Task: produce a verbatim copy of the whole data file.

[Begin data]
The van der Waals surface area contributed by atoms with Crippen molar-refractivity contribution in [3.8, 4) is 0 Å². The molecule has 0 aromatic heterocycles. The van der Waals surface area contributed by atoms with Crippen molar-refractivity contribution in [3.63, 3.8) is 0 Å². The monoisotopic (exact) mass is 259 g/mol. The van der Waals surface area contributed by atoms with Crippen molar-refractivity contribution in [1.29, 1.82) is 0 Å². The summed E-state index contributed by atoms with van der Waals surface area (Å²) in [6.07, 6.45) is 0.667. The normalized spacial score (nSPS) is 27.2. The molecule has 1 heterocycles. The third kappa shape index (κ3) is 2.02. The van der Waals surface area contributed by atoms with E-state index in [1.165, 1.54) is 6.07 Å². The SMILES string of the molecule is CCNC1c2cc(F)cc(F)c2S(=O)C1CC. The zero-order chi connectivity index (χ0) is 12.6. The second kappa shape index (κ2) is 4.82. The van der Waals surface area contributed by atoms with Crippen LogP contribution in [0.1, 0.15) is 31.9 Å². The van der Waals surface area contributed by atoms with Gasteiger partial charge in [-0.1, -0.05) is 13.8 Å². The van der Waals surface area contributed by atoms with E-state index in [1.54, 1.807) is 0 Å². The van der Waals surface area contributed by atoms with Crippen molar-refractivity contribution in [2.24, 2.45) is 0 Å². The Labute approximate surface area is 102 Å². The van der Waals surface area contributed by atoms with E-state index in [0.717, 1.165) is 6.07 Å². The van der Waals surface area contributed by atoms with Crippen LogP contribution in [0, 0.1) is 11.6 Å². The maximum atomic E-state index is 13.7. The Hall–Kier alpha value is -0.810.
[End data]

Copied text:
The van der Waals surface area contributed by atoms with Crippen molar-refractivity contribution in [3.8, 4) is 0 Å². The molecule has 0 aromatic heterocycles. The van der Waals surface area contributed by atoms with Crippen molar-refractivity contribution in [3.63, 3.8) is 0 Å². The monoisotopic (exact) mass is 259 g/mol. The van der Waals surface area contributed by atoms with Crippen molar-refractivity contribution in [1.29, 1.82) is 0 Å². The summed E-state index contributed by atoms with van der Waals surface area (Å²) in [6.07, 6.45) is 0.667. The normalized spacial score (nSPS) is 27.2. The molecule has 1 heterocycles. The third kappa shape index (κ3) is 2.02. The van der Waals surface area contributed by atoms with E-state index in [1.165, 1.54) is 6.07 Å². The SMILES string of the molecule is CCNC1c2cc(F)cc(F)c2S(=O)C1CC. The zero-order chi connectivity index (χ0) is 12.6. The second kappa shape index (κ2) is 4.82. The van der Waals surface area contributed by atoms with Crippen LogP contribution in [0.1, 0.15) is 31.9 Å². The van der Waals surface area contributed by atoms with Gasteiger partial charge in [-0.1, -0.05) is 13.8 Å². The van der Waals surface area contributed by atoms with E-state index in [1.54, 1.807) is 0 Å². The van der Waals surface area contributed by atoms with Crippen molar-refractivity contribution in [2.24, 2.45) is 0 Å². The Labute approximate surface area is 102 Å². The van der Waals surface area contributed by atoms with E-state index in [0.717, 1.165) is 6.07 Å². The van der Waals surface area contributed by atoms with Crippen LogP contribution in [0, 0.1) is 11.6 Å². The maximum atomic E-state index is 13.7. The Hall–Kier alpha value is -0.810.